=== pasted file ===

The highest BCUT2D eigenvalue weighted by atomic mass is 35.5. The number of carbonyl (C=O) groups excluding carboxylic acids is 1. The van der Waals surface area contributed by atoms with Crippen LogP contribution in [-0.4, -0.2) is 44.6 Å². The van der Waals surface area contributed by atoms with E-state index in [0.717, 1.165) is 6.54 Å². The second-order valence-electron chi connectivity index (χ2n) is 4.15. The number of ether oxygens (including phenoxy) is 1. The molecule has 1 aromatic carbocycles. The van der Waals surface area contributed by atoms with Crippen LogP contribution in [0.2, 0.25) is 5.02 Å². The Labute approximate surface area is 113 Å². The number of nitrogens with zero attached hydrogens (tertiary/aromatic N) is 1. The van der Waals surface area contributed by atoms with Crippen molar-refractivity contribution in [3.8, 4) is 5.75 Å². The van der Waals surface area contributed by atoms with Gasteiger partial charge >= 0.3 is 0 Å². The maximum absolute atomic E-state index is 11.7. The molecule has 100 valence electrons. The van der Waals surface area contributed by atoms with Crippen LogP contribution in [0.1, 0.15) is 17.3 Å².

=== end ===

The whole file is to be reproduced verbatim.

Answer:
The highest BCUT2D eigenvalue weighted by atomic mass is 35.5. The number of carbonyl (C=O) groups excluding carboxylic acids is 1. The van der Waals surface area contributed by atoms with Crippen LogP contribution in [-0.4, -0.2) is 44.6 Å². The van der Waals surface area contributed by atoms with E-state index in [0.717, 1.165) is 6.54 Å². The second-order valence-electron chi connectivity index (χ2n) is 4.15. The number of ether oxygens (including phenoxy) is 1. The molecule has 1 aromatic carbocycles. The van der Waals surface area contributed by atoms with Crippen LogP contribution in [0.2, 0.25) is 5.02 Å². The Labute approximate surface area is 113 Å². The number of nitrogens with zero attached hydrogens (tertiary/aromatic N) is 1. The van der Waals surface area contributed by atoms with Crippen molar-refractivity contribution in [3.8, 4) is 5.75 Å². The van der Waals surface area contributed by atoms with Gasteiger partial charge >= 0.3 is 0 Å². The maximum absolute atomic E-state index is 11.7. The molecule has 100 valence electrons. The van der Waals surface area contributed by atoms with Crippen LogP contribution in [0.1, 0.15) is 17.3 Å².